(Note that I had to bust out the old “Sparkly Snuggle Hearts” category for this book. That is an exact description of how I felt about it.)
The oldest book currently on there dates to December 2013. ↩
Huge thanks to Sarah of The Illustrated Page for putting me onto Emily Skrutskie’s indie-published The Abyss Surrounds Us. It’s about a teenage marine biologist, Cassandra, who trains genetically engineered sea monsters (called Reckoners) to accompany merchant ships around the dangerous seas of Future America and fight off pirate attacks. But during her first solo mission, her Reckoner fails, the ship is destroyed, and Cas herself is taken prisoner. The pirate captain, Santa Elena, orders Cas to train the Reckoner pup she’s somehow acquired. If she fails, she dies. If she succeeds, she risks upsetting the delicate balance (of money and power and biology, even!) of the world that’s been her whole life. Also, the pirate girl who’s been assigned to watch Cas aboard ship is pretty hot.
Look, “sea monster trainer gets kidnapped by sexy pirate girl” is a sufficiently great elevator pitch that there was no chance of my not reading this book. I checked it out on a library day when the only books I wanted were straightforward fun, and this one absolutely delivered: Cas’s adventures on the high seas, her burgeoning relationship with Swift the pirate girl, her tentative navigation1 of the treacherous world of Santa Elena’s pirate ship, and her ongoing moral quandaries were everything you could ask for in a fantasy YA novel.
The nitty-gritty details of training a Reckoner — Bao is a turtle-type sea monster, although there are also octopus and whale types — were a particular delight. Cas has been helping to train Reckoners from her earliest childhood, but Bao is the first one she’s had to train all on her own. The book never forgets that Bao is a monster, albeit one who’s been genetically programmed to accept the training Cas is giving him. But even when he’s doing what Cas wants, there’s a perpetual risk that he’ll turn on her. The parallels to Cas’s own situation aboard the pirate ship, obeying Santa Elena’s orders while dreaming of escape, are noticeable.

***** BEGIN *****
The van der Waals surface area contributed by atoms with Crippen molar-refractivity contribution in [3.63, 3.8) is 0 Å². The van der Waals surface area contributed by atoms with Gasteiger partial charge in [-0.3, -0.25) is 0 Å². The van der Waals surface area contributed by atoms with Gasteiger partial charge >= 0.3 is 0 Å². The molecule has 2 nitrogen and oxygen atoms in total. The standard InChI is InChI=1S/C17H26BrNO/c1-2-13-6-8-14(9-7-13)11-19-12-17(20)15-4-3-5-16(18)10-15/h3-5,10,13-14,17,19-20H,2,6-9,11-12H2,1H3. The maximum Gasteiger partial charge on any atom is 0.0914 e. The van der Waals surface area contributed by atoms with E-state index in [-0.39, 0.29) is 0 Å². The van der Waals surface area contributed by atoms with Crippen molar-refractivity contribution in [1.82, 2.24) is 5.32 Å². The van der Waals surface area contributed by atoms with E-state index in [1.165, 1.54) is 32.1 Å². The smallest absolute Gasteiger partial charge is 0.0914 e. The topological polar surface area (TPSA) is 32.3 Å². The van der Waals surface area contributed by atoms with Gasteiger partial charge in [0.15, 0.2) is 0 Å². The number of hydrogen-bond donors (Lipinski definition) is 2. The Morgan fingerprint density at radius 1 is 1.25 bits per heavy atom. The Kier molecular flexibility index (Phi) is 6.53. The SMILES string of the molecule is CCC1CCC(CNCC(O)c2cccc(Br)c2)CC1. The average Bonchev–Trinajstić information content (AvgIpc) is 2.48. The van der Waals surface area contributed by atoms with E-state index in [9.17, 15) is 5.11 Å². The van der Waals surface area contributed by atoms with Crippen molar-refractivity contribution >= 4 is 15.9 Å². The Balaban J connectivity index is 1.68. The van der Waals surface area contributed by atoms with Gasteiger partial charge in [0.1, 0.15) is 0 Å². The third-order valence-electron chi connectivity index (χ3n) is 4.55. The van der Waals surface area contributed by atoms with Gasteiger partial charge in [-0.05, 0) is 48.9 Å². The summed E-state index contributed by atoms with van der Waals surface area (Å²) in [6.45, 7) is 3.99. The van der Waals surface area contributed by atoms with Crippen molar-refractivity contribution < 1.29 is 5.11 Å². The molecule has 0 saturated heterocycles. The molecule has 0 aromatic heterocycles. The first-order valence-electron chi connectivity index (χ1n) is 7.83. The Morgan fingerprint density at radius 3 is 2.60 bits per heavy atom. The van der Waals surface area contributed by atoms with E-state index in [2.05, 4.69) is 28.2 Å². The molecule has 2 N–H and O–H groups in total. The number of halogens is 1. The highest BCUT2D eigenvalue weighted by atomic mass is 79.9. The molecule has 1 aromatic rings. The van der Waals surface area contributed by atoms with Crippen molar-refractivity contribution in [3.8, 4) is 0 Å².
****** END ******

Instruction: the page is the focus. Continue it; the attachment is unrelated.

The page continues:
The Abyss Surrounds Us is a first novel, and certainly there are things about it that could have been improved: I’d have liked to know more about Cas’s world, and in particular I’d have liked to see a stronger motivation for Cas to start wondering whether the Reckoner/merchant world she comes from is all that she had believed. I also felt that Cas’s background was a little underexplored; this post on Reading (As)(I)an (Am)erica gets into the representation of POC characters in the book (the author’s white).
Despite these minor quibbles, it’s one of my most fun reading experiences this year. Fans of stories of the sea will love this one, and I’m already eager to read the second book in the duology (out this month).
Metaphorical navigation — she’s not actually navigating the actual ship. ↩
Good morning! Today we’re going to talk about PRIVILEGE. (I know, you’re excited.) To be more specific, we’re going to talk about why you, a person with X privilege, just got your feelings hurt online while trying to have a good-faith conversation with someone who lacks X privilege, and you want to understand why.
(Spoilers: It’s not because people who lack X privilege are “toxic.” It’s because the whole structure of privilege is.)
Online conversations about diversity can be like trying to hold a math class where some of the students are doing advanced calculus and some of the students haven’t mastered the multiplication tables yet. Even if everyone in the room badly wants to learn math (a big if, in this metaphor), a lack of acknowledgement and courtesy for the fact that people are at different learning stages can hamstring the discussion completely. Nobody studying arithmetic wants to say, “Where did you get that 64 number?” and have everyone laugh at them for not knowing that’s what eight times eight equals. Nobody who’s ready to use derivatives to calculate how rapidly the cone-shaped pool will fill up wants to sit there and review their eight-times tables. That doesn’t make either side bad. Different people are just at different stages of their math journeys.